And what does he think fantasy writers should write about? Rather than the Burgess/Kubrick dystopian vision of youth run amuck, what about a film depicting “a Puerto Rican street gang transformed into a revolutionary party, setting up a drug program and a medical clinic, and organizing and educating their people to win”? Wouldn’t that be more fun than watching a movie about “the transformation of people into living zombies as their bodies are taken over by vegetable beings grown in giant pods seeded from an alien world”? (Personally I’m not that taken by either vision, but if I had to choose one I think I’d go with the living zombies over the revolutionary street gang. Is this what TV is like in hell?)
The trouble is, Franklin thinks, that “[w]riters inside the empire … identify with a doomed system and ruling class and then imagine the possible forms of their own doom.” But the objective reality, according to Franklin, is that capitalism is dying and “the people are winning, from Vietnam to Lordstown, Ohio.” Well, we’ve seen how that played out in the four and a half decades since then. And the people of Lordstown, Ohio—those “makers of cars, typewriters, clothes, movie cameras, houses, and bourbon” that you so idealized—they voted for Donald Trump.
[Note: According to Wikipedia Howard Bruce Franklin “has written or edited nineteen books and three hundred professional articles and participated in making four films. His main areas of academic focus are science fiction, prison literature, environmentalism, the Vietnam War and its aftermath, and American cultural history. … He helped to establish science fiction writing as a genre worthy of serious academic study.” It does not mention this blitheringly idiotic article among his accomplishments.]

14 July 2017

Sufficient Unto the Day Are the Horrors Thereof

ell, it looks like the Daily Howler screwed up again, mistakenly identifying an overgrown blog entry as a peer-reviewed scientific paper. And there appears to be confusion over the fate of the self-proclaimed caliph, Abu Bakr al-Baghdadi, who apparently has died once again. (I’ll believe it when I see his head on a pike in some suitably public venue, thank you very much.) And houses in Florida are disappearing into sinkholes for whatever unholy reason. Arab citizens of Israel murdered two police officers at the Temple Mount, Turkish authorities continued purging government workers, Liu Xiaobo was cremated in China, and two tourists were murdered at an Egyptian resort.
And these are merely the headlines. Allah knows what horrors I would find if I read the actual stories attached to them. When ignorance is bliss, as they say, ’tis folly to be wise. For the moment I believe I’ll cling to my ignorance with both hands, thank you very much. Maybe tomorrow will bring better headlines.

13 July 2017

Familiar Superstitions [2011]

[Originally posted 13 July 2011]
o Friday the thirteenth comes on Wednesday this month, as Churchy La Femme used to observe, and the consequent madness surrounds us. (Only a full moon rivals the thirteenth for lunacy, and we’re not going to have one of those until, let’s see, uh, tomorrow….) At least two Republican candidates for the most powerful office in the world signed a pledge observing that African-Americans had been better off in some ways under slavery, in that at least slave-children were raised in two-parent families. I suppose that could be regarded as true, in a perverse dysfunctional sort of way, in that many enslaved children were the property of their biological fathers, who likewise owned their biological mothers. The historical idiocy is breathtaking, though at least the candidates had some sort of excuse—this language was part of the preamble, not actually part of the pledge itself.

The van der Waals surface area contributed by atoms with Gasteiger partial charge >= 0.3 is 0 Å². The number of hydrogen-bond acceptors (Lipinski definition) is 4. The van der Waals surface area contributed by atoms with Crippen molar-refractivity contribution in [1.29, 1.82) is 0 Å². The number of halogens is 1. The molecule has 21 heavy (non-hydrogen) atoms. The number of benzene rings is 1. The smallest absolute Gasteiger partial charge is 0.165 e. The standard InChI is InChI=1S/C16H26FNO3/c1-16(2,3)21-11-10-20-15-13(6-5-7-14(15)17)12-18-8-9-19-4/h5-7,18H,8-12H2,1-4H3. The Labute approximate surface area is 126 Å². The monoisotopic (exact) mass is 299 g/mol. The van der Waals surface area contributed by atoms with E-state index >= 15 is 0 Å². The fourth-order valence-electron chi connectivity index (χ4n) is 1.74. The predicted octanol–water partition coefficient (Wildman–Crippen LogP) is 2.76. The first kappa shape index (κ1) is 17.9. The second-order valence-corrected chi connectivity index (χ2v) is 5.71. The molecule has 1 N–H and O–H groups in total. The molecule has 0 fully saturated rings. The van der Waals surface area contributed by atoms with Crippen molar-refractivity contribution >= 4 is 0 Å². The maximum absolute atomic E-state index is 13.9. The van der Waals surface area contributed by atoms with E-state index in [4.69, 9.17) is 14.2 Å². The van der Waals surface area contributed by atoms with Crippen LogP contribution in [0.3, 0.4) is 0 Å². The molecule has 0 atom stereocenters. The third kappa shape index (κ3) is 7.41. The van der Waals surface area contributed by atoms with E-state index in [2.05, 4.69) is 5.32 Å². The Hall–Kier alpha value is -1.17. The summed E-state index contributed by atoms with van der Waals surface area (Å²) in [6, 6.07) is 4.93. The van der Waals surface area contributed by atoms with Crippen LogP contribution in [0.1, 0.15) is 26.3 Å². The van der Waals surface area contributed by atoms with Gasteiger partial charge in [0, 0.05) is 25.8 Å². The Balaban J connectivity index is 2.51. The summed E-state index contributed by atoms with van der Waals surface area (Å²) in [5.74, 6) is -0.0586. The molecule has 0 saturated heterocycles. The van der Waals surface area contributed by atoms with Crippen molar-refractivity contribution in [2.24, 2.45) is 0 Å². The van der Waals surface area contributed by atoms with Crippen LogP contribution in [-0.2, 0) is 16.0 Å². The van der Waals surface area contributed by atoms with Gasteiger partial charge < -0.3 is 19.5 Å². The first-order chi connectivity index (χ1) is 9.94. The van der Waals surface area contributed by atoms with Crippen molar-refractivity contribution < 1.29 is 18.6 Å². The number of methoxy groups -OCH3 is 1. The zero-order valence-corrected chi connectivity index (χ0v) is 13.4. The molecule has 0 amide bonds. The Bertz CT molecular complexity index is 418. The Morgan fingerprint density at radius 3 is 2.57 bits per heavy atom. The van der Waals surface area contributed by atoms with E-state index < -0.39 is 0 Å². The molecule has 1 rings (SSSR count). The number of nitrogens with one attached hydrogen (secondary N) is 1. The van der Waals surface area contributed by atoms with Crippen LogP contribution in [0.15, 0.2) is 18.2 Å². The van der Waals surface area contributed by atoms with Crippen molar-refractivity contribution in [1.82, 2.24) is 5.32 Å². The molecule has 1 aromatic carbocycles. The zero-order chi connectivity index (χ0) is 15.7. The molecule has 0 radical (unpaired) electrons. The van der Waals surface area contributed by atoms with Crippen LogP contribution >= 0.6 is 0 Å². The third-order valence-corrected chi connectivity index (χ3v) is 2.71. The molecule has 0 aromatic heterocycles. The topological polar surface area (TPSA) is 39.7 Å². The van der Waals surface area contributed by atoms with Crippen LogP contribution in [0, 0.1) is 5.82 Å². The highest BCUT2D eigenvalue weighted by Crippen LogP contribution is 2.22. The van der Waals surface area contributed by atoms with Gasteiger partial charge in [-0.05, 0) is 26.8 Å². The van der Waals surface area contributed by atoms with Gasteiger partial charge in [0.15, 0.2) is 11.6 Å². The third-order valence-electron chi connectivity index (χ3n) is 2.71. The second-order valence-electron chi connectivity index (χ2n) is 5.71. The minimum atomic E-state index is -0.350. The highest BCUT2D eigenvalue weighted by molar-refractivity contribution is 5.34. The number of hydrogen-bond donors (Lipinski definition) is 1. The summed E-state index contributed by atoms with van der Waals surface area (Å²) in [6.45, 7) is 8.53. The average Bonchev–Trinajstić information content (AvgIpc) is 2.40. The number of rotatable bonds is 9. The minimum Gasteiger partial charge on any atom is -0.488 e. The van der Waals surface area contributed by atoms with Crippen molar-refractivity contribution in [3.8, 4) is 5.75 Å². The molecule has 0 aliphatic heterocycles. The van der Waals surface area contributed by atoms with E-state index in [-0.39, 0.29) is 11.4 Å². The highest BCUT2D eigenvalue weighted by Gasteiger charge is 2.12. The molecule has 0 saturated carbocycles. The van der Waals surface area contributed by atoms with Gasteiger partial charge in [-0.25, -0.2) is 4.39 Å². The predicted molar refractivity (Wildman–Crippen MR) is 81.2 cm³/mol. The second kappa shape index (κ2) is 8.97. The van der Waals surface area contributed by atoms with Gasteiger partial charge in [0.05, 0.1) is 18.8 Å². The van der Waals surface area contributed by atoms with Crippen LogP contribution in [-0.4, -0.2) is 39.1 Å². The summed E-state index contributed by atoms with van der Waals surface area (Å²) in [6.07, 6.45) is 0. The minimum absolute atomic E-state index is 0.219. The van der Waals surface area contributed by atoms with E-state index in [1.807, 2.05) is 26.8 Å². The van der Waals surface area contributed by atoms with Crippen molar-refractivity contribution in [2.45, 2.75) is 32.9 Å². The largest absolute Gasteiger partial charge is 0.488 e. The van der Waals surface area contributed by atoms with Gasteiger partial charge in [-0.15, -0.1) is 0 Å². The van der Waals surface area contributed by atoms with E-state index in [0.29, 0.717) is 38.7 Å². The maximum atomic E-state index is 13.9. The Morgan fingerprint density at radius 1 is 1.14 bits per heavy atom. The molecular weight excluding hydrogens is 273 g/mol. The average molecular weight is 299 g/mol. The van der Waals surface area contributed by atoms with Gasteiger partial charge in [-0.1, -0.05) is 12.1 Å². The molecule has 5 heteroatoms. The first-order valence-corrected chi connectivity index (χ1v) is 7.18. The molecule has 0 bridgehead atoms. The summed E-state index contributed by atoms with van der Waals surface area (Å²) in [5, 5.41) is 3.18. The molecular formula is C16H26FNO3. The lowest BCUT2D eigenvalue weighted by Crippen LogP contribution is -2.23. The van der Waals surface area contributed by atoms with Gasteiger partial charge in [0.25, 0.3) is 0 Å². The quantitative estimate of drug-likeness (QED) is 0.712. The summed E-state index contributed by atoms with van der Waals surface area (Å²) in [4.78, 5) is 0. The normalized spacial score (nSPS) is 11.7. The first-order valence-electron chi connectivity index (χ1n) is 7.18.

I already expressed my opinion of any candidate who would sign this vile vow, and I’m glad to see that several Republican candidates are backing gingerly away from it—though I’d rather they denounced it as anti-American in no uncertain terms. I mean, this lunatic leaflet complains about “non-committal co-habitation”, refers to “innate traits like race [!]”, worries that people may think “against all empirical evidence, that homosexual behavior in particular, and sexual promiscuity in general” are not unhealthy, and claims that “robust … reproduction is beneficial to … health and security.” And this thing was presumably written by adults living in the twenty-first century. Does this nest of loons have other candidate oaths supporting leeches for healthcare, opposing interracial marriage, or promising to find the philosopher’s stone so we can solve our economic problems by turning lead into gold? When I first saw this I was half expecting it to turn out to be a piece from The Onion or the like, but apparently these guys are serious. It’s a little late for April Fools, anyway.

12 July 2017

As Thyme Goethe Bye [2009]

[Originally posted 12 July 2009]
When I did a series a while back on “Forsaken Roots” (or whatever you want to call it) I ended up establishing a text for it, mostly because there was no authoritative source, and I’m picky about my texts. If I’m going to take the time to write a commentary on something, I want to be sure that I have something resembling a definitive text to work with, else what’s the point? For my purposes at the time I simply picked four texts sort of at random—but not quite. I looked for older examples, and I wanted examples that were textually divergent. If the textual tree had branches, I wanted samples from as many as possible.
Actually I already knew that the tree had at least two branches, a longer recension and a shorter one. I’d picked that up pretty quickly when I went to Ed Brayton’s commentary with questions from the longer recension only to find he didn’t cover them; his commentary was based on the shorter recension. I suspected the most likely explanation was that the longer recension had grown by accretion from the shorter recension, but I didn’t assume anything, which was just as well, as that hypothesis proved incorrect.